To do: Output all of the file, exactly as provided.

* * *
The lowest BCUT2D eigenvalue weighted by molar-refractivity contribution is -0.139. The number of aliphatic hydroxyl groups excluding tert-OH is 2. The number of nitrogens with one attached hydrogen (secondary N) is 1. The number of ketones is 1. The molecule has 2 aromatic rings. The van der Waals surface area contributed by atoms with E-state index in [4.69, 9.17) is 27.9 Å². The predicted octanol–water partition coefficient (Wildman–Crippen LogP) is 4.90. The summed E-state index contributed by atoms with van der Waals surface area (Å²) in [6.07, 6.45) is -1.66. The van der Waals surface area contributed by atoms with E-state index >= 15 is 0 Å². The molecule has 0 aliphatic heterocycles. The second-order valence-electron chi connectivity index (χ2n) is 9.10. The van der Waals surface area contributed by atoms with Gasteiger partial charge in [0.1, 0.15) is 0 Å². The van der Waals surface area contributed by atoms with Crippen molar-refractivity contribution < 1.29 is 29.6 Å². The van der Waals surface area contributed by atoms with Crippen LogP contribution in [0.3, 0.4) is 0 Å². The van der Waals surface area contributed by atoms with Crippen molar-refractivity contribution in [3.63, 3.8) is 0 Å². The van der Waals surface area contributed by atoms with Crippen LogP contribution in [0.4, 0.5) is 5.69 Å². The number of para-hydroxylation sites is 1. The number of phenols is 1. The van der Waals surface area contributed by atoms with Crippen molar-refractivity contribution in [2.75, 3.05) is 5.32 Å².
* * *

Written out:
The lowest BCUT2D eigenvalue weighted by molar-refractivity contribution is -0.139. The number of aliphatic hydroxyl groups excluding tert-OH is 2. The number of nitrogens with one attached hydrogen (secondary N) is 1. The number of ketones is 1. The molecule has 2 aromatic rings. The van der Waals surface area contributed by atoms with E-state index in [4.69, 9.17) is 27.9 Å². The predicted octanol–water partition coefficient (Wildman–Crippen LogP) is 4.90. The summed E-state index contributed by atoms with van der Waals surface area (Å²) in [6.07, 6.45) is -1.66. The van der Waals surface area contributed by atoms with E-state index >= 15 is 0 Å². The molecule has 0 aliphatic heterocycles. The second-order valence-electron chi connectivity index (χ2n) is 9.10. The van der Waals surface area contributed by atoms with Gasteiger partial charge in [0.1, 0.15) is 0 Å². The van der Waals surface area contributed by atoms with Crippen molar-refractivity contribution < 1.29 is 29.6 Å². The van der Waals surface area contributed by atoms with Crippen LogP contribution in [0.3, 0.4) is 0 Å². The van der Waals surface area contributed by atoms with Crippen molar-refractivity contribution in [3.63, 3.8) is 0 Å². The van der Waals surface area contributed by atoms with Crippen LogP contribution in [0.4, 0.5) is 5.69 Å². The number of para-hydroxylation sites is 1. The number of phenols is 1. The van der Waals surface area contributed by atoms with Crippen molar-refractivity contribution in [2.75, 3.05) is 5.32 Å².